There’s a lot of development going on around the use of social media in the insurance industry but it’s fair to say it lags behind other industries. Some of the direct insurers have built strong social media presences but in the broker market in particular, there is still room for improvement. The reluctance to use social media is exacerbated by concerns about compliance and regulatory and reputational risk.
Thankfully this is beginning to change, which is brilliant as social media can be a powerful tool in both markets.
In the B2C market, social media is a great way to deliver customer service. Customers love the fact that they can get an instant response - it makes them feel like they’re getting more for their money.
It can also enhance the insurer’s brand, giving it more personality and making it appear more human. Social media also enables an insurer to create additional touchpoints with its customers. This can build loyalty.
In the B2B market, it can be used to build brand. In an industry where relationships are key, this additional conversational tool can help to strengthen those associations. By putting out engaging content and thought leadership pieces, an insurer can be seen as an expert and a valued business partner. This can build leads as well as helping to strengthen existing relationships.
Allianz is active in both areas. Through Petplan and its musical instrument insurance, it uses Facebook and Instagram to connect with its customers. Posts can include tips on looking after your pets or information about shows or music - anything that might be of interest to customers.
In the commercial space, activity tends to focus around Twitter and LinkedIn as these are seen as more professional platforms. We do run some adverts on Facebook but this has a much more limited business benefit.
It is a relatively new venture for this part of the business but one we’re really pleased with. At the beginning of 2019, we introduced a new social strategy which put social media as an integral part of our marketing mix and this has backing from our general manager, Simon McGinn who wanted to make Allianz more digital and tech-focused. As a result, he and some of the other senior leaders started tweeting about what they were doing as part of their day to day jobs.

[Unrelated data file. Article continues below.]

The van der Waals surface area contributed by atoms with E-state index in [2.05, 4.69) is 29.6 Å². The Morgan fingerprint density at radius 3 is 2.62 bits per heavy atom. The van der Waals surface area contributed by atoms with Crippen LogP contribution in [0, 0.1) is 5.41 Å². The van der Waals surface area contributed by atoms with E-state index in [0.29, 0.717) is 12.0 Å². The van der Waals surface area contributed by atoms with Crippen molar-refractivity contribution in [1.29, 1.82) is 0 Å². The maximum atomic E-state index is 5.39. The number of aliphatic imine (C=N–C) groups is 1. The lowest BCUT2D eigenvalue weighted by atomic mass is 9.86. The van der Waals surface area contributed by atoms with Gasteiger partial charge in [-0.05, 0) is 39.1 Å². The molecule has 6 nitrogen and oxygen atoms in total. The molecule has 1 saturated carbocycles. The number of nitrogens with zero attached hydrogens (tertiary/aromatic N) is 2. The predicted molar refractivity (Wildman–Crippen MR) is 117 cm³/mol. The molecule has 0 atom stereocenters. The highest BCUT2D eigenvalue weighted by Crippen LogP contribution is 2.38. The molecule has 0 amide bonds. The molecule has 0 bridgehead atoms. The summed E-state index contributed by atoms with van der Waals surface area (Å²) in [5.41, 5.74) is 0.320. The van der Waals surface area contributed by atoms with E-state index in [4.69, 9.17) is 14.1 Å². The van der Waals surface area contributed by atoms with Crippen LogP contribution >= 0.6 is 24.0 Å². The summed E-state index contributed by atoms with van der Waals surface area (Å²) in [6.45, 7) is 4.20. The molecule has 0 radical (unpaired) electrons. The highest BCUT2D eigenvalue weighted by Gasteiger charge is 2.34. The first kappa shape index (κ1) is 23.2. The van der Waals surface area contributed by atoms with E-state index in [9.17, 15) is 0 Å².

Although these were only small steps, before long we started to see a benefit to our brand from reaching out to brokers and customers in this way. It’s also given our senior leaders another way to communicate and, as it comes from them in their personal capacity, it’s helping to create more of a personality for Allianz. They enjoy it now and I barely need to nudge them to tweet anymore.
Definitely. It can be a powerful tool for building brand and connecting with existing and potential customers. It makes your business more personal and encourages people to connect with you.It also offers great opportunities for advertising. An advert on social media is cheaper and more targeted, making it an effective way to reach potential customers. Your customers are already using social media daily, so why not go where they are.
And, with Whatsapp announcing that it will start to allow advertising in 2020, it’s something that will only grow.
Many are already using it well, recognising it as a powerful marketing tool and fundamental part of their brand identity. For your typical SME, there’s no distinction between personal and business social media: they are their business. For instance, a florist would follow other florists, customers and leaders in their business area. They’re part of a community, all with this shared passion.